For the past few years, declining bee populations have been one of the most critical and most frequently overlooked threats to a sustainable food economy. According to a Yale University study from 2013, one out of every three bites of food consumed worldwide is dependent on pollinators, particularly bees. Throughout the past decade, beekeepers in North America and Europe have been reporting annual hive losses of anywhere from 30 to 50 percent, which is far beyond the sustainable level. Nonetheless, the public outside of communities centered on sustainability or the culinary arts seems largely uninformed regarding the issue.
Recently, however, a neighborhood in Boulder made a pledge to “bee safe” through a new community program and do what they can to ensure that the bee population remains healthy. The initiative, which has already registered over 200 homeowners in North Boulder, calls upon residents to change the way they go about gardening and maintaining their lawns. Effectively, residents being are asked to move away from the use of traditional pesticides, such as pulling weeds instead of killing them chemically.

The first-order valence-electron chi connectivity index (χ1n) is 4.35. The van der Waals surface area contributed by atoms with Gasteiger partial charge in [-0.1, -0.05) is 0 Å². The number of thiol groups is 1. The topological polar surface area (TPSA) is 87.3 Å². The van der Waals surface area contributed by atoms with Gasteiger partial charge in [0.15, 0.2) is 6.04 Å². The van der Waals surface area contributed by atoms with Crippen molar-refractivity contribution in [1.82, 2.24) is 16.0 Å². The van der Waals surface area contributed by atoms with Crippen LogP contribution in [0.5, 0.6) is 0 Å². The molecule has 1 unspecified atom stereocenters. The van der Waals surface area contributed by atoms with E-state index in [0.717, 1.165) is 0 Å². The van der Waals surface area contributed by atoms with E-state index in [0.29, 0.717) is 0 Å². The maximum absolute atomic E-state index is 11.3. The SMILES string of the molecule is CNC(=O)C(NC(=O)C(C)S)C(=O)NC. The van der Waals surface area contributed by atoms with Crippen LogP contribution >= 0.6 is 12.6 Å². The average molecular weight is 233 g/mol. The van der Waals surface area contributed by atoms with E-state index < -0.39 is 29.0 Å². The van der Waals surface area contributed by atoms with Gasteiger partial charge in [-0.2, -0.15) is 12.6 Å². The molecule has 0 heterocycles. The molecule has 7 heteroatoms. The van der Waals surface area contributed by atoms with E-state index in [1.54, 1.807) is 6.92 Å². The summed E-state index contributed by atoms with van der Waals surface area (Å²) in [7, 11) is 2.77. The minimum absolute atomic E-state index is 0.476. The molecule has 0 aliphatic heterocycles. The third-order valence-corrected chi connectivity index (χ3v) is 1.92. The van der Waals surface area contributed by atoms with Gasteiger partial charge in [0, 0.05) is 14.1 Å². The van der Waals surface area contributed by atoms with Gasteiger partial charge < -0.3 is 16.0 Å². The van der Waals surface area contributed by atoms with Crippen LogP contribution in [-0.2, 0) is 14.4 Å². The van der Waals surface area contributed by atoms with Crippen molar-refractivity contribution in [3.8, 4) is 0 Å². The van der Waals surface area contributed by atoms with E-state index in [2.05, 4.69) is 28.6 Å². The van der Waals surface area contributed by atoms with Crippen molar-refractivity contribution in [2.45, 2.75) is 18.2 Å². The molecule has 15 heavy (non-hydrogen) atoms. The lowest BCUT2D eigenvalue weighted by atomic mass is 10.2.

In April of 2013, the European Commission banned a host of pesticides which are believed to play a role in the theorized “colony collapse disorder”. Colony Collapse Disorder refers to the phenomenon of bees within a colony dying off rapidly until the colony itself can no longer be sustained. Currently, it is particularly common in colonies of European honeybees, which are the kind that we depend on to pollinate many of our staple crops. Since the banning of specific pesticides in 2013, Europe has maintained more activity than the United States in attempting to curb CCD. This community in North Boulder is the first in the state of Colorado to earn the “bee safe” distinction.
Though it may sound like additional work to forego pesticides for manual yard work, Sean Maher, one of the residents of the North Boulder community who has taken the bee safe pledge, says it’s well worth it.
“I used to use weed killers and now thanks to my neighbor who taught me the lesson I pick my weeds,” Maher said. “It’s a relatively small change for the impact it could make.”